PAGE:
My third concern with youth ministry is that the current approach isn’t working.We are losing the overwhelming majority of our youth by the end of their freshman year in college (75-88% according to Glen Schultz, Kingdom Education, and the 2002 SBC Council on the Family). Less than ten percent of churched teens have a biblical worldview (The Barna Group, Nehemiah Institute Peers Test), and nearly half of all church members are probably not born again (Southern Baptist Journal of Theology, Spring, 2005). The retention rate is not highest among those in youth groups; it is highest among those whose parents (particularly fathers) actually disciple them. Ask any youth pastor and he’ll tell you. The kids who stay are the ones whose parents are investing in them; the ones who aren’t counting on two hours a week in the youth building to offset 45-50 hours a week in the classroom and on the sports field.
Of course there are anecdotal stories of young people whose lives were changed in the segregated community. We will always have those stories. The fact of the matter is that God can hit a straight lick with a crooked stick. He can use our feeble efforts and still get his job done. However, the end does not justify the means. A youth pastor who heard about my philosophy called me on the telephone several months ago to share one of these anecdotal stories. He told me about a young girl who came from a terrible background. Her story sounded like something off of a Lifetime original series. There was sex, drugs, abuse, abandonment, you name it and this girl had been through it. But God used this youth pastor to touch her life. She was now in college walking with God and standing up to philosophy professors in defense of her faith. What could I say to that?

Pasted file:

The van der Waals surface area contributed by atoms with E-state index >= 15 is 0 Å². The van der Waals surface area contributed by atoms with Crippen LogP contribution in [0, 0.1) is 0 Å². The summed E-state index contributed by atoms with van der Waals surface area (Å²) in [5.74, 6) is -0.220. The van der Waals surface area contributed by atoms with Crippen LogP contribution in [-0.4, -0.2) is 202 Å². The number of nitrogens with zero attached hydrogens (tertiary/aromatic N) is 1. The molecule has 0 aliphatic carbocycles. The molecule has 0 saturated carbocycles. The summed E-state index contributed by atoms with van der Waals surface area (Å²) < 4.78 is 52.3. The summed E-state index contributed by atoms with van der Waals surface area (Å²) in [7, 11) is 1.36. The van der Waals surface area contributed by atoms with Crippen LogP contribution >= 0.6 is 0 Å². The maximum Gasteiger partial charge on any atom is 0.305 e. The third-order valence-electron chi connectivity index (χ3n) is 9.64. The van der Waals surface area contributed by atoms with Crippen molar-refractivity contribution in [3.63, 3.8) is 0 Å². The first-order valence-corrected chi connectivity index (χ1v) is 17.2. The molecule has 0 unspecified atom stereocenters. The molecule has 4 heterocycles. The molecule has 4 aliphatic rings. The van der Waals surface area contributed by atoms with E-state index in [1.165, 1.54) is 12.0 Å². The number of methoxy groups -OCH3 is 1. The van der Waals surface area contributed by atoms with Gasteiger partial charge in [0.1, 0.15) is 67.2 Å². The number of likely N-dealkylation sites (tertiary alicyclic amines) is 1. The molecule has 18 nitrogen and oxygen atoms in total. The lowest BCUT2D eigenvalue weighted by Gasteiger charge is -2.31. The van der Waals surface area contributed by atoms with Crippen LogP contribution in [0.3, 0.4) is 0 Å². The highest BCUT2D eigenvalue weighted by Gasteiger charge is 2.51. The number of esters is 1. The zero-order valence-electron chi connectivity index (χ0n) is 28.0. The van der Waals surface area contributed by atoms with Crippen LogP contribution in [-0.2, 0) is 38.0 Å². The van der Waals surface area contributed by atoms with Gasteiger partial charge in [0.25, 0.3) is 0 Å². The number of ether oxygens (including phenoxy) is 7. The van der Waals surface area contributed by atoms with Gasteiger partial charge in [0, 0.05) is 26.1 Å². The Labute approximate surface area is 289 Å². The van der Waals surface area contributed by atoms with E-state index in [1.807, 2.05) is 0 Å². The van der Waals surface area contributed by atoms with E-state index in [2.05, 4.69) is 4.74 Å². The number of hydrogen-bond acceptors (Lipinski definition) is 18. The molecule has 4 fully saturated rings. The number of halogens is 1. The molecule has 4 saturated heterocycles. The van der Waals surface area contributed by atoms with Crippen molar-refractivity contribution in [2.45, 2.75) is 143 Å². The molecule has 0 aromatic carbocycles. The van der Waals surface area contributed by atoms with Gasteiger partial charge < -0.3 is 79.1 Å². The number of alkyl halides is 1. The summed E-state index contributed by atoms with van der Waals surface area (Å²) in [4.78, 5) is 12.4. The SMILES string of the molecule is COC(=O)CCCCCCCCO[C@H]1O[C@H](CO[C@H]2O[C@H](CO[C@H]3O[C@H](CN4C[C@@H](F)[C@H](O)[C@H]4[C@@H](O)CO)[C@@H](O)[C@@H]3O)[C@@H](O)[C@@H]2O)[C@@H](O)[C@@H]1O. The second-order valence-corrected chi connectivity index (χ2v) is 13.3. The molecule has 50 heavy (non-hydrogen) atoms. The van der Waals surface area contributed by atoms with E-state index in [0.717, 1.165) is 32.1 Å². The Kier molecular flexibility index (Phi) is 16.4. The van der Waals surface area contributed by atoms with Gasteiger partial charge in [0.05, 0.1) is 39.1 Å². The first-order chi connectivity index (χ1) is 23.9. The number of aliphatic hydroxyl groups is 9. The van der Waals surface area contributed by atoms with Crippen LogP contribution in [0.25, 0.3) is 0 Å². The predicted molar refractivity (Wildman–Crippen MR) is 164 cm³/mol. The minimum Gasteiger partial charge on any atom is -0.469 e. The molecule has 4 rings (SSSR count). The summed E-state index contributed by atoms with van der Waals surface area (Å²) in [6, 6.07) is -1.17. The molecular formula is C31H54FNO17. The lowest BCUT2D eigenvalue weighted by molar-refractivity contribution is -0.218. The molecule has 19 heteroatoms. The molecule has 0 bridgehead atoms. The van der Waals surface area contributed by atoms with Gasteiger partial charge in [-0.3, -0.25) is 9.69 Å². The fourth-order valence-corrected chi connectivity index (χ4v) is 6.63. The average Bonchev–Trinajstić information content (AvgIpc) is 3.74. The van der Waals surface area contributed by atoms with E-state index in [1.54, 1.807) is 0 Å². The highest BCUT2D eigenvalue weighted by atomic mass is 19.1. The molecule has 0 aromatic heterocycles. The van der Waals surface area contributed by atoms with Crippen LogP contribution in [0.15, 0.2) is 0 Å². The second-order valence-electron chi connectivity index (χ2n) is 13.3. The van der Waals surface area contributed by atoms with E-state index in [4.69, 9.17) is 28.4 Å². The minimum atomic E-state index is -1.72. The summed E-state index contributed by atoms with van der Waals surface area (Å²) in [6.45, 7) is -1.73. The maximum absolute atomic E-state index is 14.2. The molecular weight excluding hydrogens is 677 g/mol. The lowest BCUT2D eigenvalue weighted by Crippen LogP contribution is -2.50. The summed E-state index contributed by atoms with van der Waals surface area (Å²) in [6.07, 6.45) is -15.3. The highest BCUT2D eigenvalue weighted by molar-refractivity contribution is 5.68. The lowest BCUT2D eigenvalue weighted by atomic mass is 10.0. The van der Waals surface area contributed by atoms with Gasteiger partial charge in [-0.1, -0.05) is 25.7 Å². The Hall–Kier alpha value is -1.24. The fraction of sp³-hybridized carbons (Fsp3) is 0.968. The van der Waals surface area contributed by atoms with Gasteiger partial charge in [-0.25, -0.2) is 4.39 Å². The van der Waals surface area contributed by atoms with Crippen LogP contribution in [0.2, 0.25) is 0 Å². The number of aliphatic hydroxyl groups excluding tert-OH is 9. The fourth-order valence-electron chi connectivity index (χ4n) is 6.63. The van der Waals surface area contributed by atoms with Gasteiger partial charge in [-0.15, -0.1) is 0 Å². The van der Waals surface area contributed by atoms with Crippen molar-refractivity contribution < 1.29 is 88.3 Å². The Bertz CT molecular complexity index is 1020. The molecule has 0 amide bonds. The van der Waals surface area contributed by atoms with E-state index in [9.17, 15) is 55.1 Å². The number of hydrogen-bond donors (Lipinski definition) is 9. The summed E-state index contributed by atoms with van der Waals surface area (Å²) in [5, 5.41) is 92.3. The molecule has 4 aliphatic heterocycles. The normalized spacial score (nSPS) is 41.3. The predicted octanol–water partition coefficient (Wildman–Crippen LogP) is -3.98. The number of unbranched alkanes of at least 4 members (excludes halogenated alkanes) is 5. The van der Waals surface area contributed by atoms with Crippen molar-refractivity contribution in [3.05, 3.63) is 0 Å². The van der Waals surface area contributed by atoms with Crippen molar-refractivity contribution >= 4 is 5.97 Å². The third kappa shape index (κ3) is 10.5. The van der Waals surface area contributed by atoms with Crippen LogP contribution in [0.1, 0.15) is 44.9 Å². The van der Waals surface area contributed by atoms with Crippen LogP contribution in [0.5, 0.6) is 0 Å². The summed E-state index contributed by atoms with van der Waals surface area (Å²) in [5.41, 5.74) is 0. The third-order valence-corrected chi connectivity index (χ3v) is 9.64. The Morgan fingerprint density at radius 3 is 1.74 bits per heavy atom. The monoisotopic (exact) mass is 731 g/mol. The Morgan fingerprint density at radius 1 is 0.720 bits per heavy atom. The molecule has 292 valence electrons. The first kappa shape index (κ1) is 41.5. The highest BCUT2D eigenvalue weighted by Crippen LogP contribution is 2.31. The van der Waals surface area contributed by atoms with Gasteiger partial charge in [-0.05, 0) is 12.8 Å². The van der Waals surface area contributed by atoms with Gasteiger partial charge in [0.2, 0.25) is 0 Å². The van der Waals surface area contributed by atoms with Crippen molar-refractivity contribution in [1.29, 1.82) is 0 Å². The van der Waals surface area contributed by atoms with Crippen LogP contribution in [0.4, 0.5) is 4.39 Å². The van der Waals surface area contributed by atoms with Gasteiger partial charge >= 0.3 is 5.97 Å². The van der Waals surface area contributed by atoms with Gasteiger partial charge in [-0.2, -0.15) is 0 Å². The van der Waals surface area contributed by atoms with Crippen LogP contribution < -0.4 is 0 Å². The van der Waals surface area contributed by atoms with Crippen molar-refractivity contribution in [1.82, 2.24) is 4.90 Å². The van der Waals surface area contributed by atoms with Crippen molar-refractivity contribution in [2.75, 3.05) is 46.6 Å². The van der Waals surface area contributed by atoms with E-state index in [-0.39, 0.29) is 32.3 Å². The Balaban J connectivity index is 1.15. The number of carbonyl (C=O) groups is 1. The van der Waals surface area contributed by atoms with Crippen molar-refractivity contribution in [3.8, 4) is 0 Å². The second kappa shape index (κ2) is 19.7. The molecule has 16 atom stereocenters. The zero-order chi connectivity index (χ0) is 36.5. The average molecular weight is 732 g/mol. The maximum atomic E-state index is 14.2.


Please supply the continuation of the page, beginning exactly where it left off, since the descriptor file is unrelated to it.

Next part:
I asked him what kind of church he was a part of. He told me it was a conservative Evangelical congregation. I asked about their music. He said it was traditional. I asked about the preaching at his church. He said their pastor was an old fashioned no-nonsense Bible preacher. I asked him what he thought about the modern seeker-driven Church Growth movement. He gave me a litany of reasons why he disagreed with what he called the “manipulative, market-driven, man-centered practices,” and explained that he was not a fan. I asked him why. He explained that the methodologies were not biblical. I said, “But they are reaching a lot of people.”
At this point the lights went on. He realized exactly what I was doing. It was like an intellectual checkmate. He either had to admit that he was guilty of the same thing he was accusing the seeker-driven movement of, or demonstrate that his ministry was based on clear biblical teaching and not market-driven, man-centered methodologies. He was also forced to admit that anecdotal stories about people whose lives were changed, while compelling, did not justify one’s methodology.
I have come to realize that most of the ministry I have done with teens over the years has borne little long-term fruit compared to what could have been done had I committed myself to training their parents to evangelize and disciple them. Thus, I have turned my attention to doing just that. From now on, I will not book events target at teens unless they are also targeted at the parents of those teens with a view toward communicating the parents’ responsibility clearly and consistently.